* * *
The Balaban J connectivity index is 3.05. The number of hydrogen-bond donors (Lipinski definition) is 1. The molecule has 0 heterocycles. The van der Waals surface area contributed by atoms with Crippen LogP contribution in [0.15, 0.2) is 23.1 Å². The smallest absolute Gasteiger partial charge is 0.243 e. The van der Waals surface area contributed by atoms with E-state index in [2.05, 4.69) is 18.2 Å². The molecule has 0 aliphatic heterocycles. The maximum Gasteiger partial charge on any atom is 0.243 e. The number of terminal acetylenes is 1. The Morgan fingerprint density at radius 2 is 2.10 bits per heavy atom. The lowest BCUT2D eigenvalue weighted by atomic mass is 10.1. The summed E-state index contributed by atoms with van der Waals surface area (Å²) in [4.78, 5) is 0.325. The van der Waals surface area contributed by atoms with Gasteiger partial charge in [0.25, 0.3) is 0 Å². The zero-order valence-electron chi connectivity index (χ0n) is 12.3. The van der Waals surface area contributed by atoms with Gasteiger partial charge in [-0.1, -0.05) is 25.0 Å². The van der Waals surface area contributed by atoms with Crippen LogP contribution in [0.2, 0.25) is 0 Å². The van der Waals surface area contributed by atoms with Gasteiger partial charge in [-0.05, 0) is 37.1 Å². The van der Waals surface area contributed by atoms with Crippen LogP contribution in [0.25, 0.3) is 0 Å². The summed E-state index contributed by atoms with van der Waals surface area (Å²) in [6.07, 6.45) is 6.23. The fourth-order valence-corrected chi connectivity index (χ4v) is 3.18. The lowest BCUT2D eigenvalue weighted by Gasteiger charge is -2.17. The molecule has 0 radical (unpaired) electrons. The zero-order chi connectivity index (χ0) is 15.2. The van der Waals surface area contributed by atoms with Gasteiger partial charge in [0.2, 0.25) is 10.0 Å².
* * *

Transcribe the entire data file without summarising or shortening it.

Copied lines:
The Balaban J connectivity index is 3.05. The number of hydrogen-bond donors (Lipinski definition) is 1. The molecule has 0 heterocycles. The van der Waals surface area contributed by atoms with Crippen LogP contribution in [0.15, 0.2) is 23.1 Å². The smallest absolute Gasteiger partial charge is 0.243 e. The van der Waals surface area contributed by atoms with E-state index in [2.05, 4.69) is 18.2 Å². The molecule has 0 aliphatic heterocycles. The maximum Gasteiger partial charge on any atom is 0.243 e. The number of terminal acetylenes is 1. The Morgan fingerprint density at radius 2 is 2.10 bits per heavy atom. The lowest BCUT2D eigenvalue weighted by atomic mass is 10.1. The summed E-state index contributed by atoms with van der Waals surface area (Å²) in [4.78, 5) is 0.325. The van der Waals surface area contributed by atoms with Gasteiger partial charge in [0.25, 0.3) is 0 Å². The zero-order valence-electron chi connectivity index (χ0n) is 12.3. The van der Waals surface area contributed by atoms with Gasteiger partial charge in [-0.1, -0.05) is 25.0 Å². The van der Waals surface area contributed by atoms with Crippen LogP contribution in [0.2, 0.25) is 0 Å². The van der Waals surface area contributed by atoms with Gasteiger partial charge in [-0.05, 0) is 37.1 Å². The van der Waals surface area contributed by atoms with Crippen LogP contribution in [0.25, 0.3) is 0 Å². The summed E-state index contributed by atoms with van der Waals surface area (Å²) in [6.07, 6.45) is 6.23. The fourth-order valence-corrected chi connectivity index (χ4v) is 3.18. The lowest BCUT2D eigenvalue weighted by Gasteiger charge is -2.17. The molecule has 0 radical (unpaired) electrons. The zero-order chi connectivity index (χ0) is 15.2. The van der Waals surface area contributed by atoms with Gasteiger partial charge in [0.2, 0.25) is 10.0 Å².